Interestingly, the challenge for L'Opéra is to find people with the right set of skills and training as L'Opéra operates in a niche market. The closest competitor, from an employee skill set perspective, would be Starbucks despite the difference in products and services. There is no such phenomena as L'Opéra yet in India, making it a requirement to provide a tailor made training to each employee working for L'Opéra. L'Opéra is inspired from existing brands in Paris, France like Ladurée, Angelina, Lenôtre and Fauchon; concepts which didn't exist in India at the time of L'Opéra's inception. It's a completely new flavour to the Indian market. L'Opéra doesn't compromise on the quality delivery of both the products and services resulting in a specific mindset and approach of store managers and employees towards customers. We can only be successful if we train our employees ourselves. There is no benchmark as of now as we initiated and created a completely new concept in India, says Kazem. On the other hand, Kazem and Christine are aware that when you innovate, you always have people trying to imitate you. This doesn't stop them from reaching for the stars.

L'Opéra's next step? With three investors and INR 43 crore, expanding into cities such as Mumbai, Bangalore, Chennai and Pune within a lead time of 5 years to reach a total of 65 outlets from today's 13. The growth plans mean an expansion of the L'Opéra family. In order to safeguard L'Opéra's DNA one key person will be appointed in each of these cities. Everything will be built around that person, from stores to production to logistics to HR. This plan forces us to carefully select the key people for each city as they will have to fit into our culture and easily blend with the characteristics of our organisational DNA. And it's not only that, this person will also have to be able to attract the right set of people to grow the L'Opéra brand organically.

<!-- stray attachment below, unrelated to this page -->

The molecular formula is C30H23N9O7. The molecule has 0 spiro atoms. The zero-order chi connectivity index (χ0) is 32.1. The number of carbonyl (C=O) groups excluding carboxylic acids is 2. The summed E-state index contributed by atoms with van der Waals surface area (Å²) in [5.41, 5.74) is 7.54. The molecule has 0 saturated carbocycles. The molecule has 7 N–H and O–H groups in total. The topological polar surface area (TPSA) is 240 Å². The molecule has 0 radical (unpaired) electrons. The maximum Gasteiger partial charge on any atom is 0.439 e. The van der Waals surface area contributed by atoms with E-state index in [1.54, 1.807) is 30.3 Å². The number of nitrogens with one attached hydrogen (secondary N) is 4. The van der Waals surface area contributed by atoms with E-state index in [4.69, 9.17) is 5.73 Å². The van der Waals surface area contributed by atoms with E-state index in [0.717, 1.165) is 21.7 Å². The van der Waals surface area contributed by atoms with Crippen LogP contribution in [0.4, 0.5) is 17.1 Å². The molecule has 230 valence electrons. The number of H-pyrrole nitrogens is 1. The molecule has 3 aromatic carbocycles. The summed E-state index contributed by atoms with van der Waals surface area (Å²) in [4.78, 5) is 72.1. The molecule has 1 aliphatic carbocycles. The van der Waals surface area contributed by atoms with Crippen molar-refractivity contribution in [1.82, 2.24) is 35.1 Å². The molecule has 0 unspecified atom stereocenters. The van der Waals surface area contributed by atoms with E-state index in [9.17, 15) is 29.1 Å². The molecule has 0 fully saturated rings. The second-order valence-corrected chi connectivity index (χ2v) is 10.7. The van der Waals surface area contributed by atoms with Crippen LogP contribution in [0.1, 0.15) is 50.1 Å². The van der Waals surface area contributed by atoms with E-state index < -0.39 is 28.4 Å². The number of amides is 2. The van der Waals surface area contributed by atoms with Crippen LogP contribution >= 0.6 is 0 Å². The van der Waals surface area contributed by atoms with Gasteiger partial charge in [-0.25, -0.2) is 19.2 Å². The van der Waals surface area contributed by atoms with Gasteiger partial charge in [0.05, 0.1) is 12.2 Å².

What does this mean for L'Opéra's HR policy? Ruchika starts by clarifying the need to reinforce the HR team and to redefine the existing HR policy. Kazem adds, 'We are not alone in this process. Our investors will be hands-on and work closely together with us in this journey. They are our partners'.

India is in the process of defining its HR vision for the near future keeping in mind the HR trends across sectors, (international) organisations and the awareness of professionals and managers in India. As successful entrepreneurs from France, how does the L'Opéra family think of India's HR vision? Christine and Kazem simply put it in two key words: value-driven. Kazem clarifies by explaining that each individual is an independent learner. Everybody is responsible and accountable for his/her own actions. However, companies can contribute to the education of society at large by shaping a clear value-based vision and sharing it with employees. According to Kazem, it is a social responsibility of each company to contribute to the society at large by educating its employees to be good and responsible citizens living their lives reflecting recognized values. The transformation of India will come about at three different levels: individuals, organisations and the society itself. HR plays a major role in this process as the development of India can only take place through people. The challenge for HR is how to contribute efficiently and successfully by answering the question of what needs to be changed from how things are being done now.

L'Opéra feels fully responsible to realize its contribution to society at large from its own perspective and core business.